As many of you know, former British Prime Minister Margaret Thatcher, who died on 8 April, had her funeral last week in London. Up until the recent tragedy at the Boston Marathon, Thatcher's death was the lead article. The word that was thrown around continuously was the idea that Thatcher was "divisive" and that her death was surrounded by controversy about her legacy. Numerous groups and invididuals attacked the former Prime Minister for her economic and social reforms, while other tended to revere her for saving Britain.
If you have been consuming all this media and are confused about what to think, you are not alone. I'm struggling with what I feel is Thatcher's legacy. Certain parts of it are simply matters of fact. She cut taxes for the country's elite. She opposed European integration. She didn't relax immigration policies. She stood firm in the struggles in Ireland. What these facts mean requires some careful consideration. Any one of those particular items can be viewed positively or negatively because they are value judgments. And this is my point right here: the idea of encapsulating someone's legacy as good or bad is generally rather difficult in the best of circumstances, though it's certainly preposterous in Thatcher's case. She's complicated, much like each of her individual attributes or her individual policies. I, therefore, am reacting to the fact that media outlets are obsessed with having the last word about her legacy as positive or negative. She was quite a lot of both.
I am not alone in viewing much of Thatcherism as a terrible thing, but I'm also quick to point out that Thatcher certainly had numerous positive impacts: she was nominally pro-choice, supported limited equality rights for queer people, she was the first female leader of a developed country, and recognised that climate change was happening. I'm also careful to note that her policies were reactions to calls from people in various parts of society for change. The most forgotten element in the discussions about Thatcher is the question of to what degree was Britain stagnant or collapsing in the 1970s. There's no right answer, of course, but the more this is explored, the more complicated evaluating Thatcher becomes.
Despite the fact that I have some respect for standing up Thatcher, I'm very much critical of her impact on modern politics. It's not impossible to evaluate her as being simultaneously a devastating force while likewise also fostering desirable growth. There are several angles I'd like to briefly explore.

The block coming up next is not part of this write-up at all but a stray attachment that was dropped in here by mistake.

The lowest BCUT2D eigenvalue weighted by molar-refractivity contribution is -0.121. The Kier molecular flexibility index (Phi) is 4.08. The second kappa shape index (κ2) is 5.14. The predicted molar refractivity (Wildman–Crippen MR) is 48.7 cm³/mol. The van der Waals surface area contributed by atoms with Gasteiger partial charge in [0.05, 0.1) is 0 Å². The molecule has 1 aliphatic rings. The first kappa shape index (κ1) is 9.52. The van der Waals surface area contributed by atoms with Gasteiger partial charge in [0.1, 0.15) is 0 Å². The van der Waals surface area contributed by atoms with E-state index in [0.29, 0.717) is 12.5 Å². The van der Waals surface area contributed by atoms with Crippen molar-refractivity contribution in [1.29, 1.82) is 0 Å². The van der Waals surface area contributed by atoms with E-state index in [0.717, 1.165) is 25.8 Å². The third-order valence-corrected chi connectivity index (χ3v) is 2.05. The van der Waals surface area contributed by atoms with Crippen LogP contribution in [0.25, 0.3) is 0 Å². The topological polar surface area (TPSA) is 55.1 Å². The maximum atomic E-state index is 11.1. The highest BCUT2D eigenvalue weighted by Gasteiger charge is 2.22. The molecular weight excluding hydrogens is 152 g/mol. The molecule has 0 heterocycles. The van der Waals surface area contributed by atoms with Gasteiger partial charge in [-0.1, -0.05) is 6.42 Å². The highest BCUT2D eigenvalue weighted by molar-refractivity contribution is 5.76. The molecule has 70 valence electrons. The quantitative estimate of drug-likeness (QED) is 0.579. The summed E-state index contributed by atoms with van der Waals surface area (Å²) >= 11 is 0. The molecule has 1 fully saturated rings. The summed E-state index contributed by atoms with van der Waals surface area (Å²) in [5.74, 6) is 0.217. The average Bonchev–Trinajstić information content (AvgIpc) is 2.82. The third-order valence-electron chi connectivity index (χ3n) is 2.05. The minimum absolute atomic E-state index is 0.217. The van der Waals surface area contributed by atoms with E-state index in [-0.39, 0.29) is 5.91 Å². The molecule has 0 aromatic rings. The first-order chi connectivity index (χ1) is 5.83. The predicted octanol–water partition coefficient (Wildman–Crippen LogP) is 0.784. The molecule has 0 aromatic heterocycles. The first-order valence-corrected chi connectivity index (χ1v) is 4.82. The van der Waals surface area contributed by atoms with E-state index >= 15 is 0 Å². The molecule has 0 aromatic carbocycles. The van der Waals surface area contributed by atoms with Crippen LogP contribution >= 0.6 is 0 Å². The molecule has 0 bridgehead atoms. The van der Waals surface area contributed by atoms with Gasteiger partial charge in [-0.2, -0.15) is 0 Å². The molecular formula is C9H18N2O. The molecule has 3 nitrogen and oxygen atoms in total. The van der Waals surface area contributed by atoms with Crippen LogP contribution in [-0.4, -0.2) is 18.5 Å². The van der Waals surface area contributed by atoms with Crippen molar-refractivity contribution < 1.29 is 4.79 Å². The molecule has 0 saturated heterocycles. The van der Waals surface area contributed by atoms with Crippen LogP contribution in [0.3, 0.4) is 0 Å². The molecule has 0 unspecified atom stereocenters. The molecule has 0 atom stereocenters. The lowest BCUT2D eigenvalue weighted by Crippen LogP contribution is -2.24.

The first item is that conservative figures are protected by conservative media. The death of Thatcher, like the death of Reagan, has been surrounded by repeated demands for not speaking ill of the dead. While this is a compelling emotional argument, it was nowhere to been seen when Hugo Chavez passed away about a month ago. The conservative bias in media is rather obvious, but events like this certainly make that bias rather glaring. Few newspapers in North America, save at least the Toronto Star, have really published much detailing the darker chapters of Thatcherism.
Another lens I'm keen to discuss is the idea of Thatcher as a female politician is held up as an icon or role model. The best representation of this is the film The Iron Lady. It's seemingly unfeminist to say that Thatcher was a bad Prime Minister (according to more mainstream discourses) because she was the first example of a woman directing foreign and domestic policy as head of government. From my perspective, the idea that she "saved" England has a lot to do with her being perceived as a man. Much in the way that Churchill stared down Hitler, Thatcher had enemies and took them on in an open fashion. She vilified unions in coal mining and what she broadly termed terrorism. Taking defiant positions here, almost in a military style, made her a valuable leader. It also made her popular and gave her the critical support to introduce her reply. In response to labour's demands for fair wages and safe working conditions, she formulated crushing reforms that deregulated the economy further and produced catastrophic results for the lower class. In response to terrorism, she vehemently opposed the notion of violence as a tool of liberation and she supported the Apartheid movement in South Africa. Her maleness comes across best, perhaps, in the fact that she used the 1982 Falklands War as a base for building popular support, drumming up nationalism and militarism. She acted as chief of the navy, the true Iron Lady, using force and coercion to put "rebels" in their place.
Lastly, an important perspective is the notion that "strong" leaders are okay when in a "democratic" context, though not elsewhere. In our society it's quite common to say that leaders like Stalin and Mao were terrible autocrats who, through control of the state, changed policies and wrought havoc on their society. These enemies are easily defined to Westerners because the leaders were never democratically chosen and thus should not have had any legitimacy. However, this becomes much murkier when we talk about other leaders who have, at least at one point, been elected. Chavez, for example, was elected, and so was Hitler. While these examples may be extreme, it is valuable to point out that democracy and authoritarianism are not, in the slightest, mutually exclusive.
I'll close by mentioning the controversy over people wanting to dance on Thatcher's grave. This has caused a sensation in Britain and elsewhere, with many commenting about the morality of such a thing. Most of the comments tended to come from young people who were neither alive in the
1970s nor have any sophisticated knowledge of British economic and
social historical narratives. Consider the following: what will happen when Harper passes away? My inkling is that Harper has been as divisive in Canadian politics as Thatcher was for Britain, and perhaps this can lend a helpful vantage point.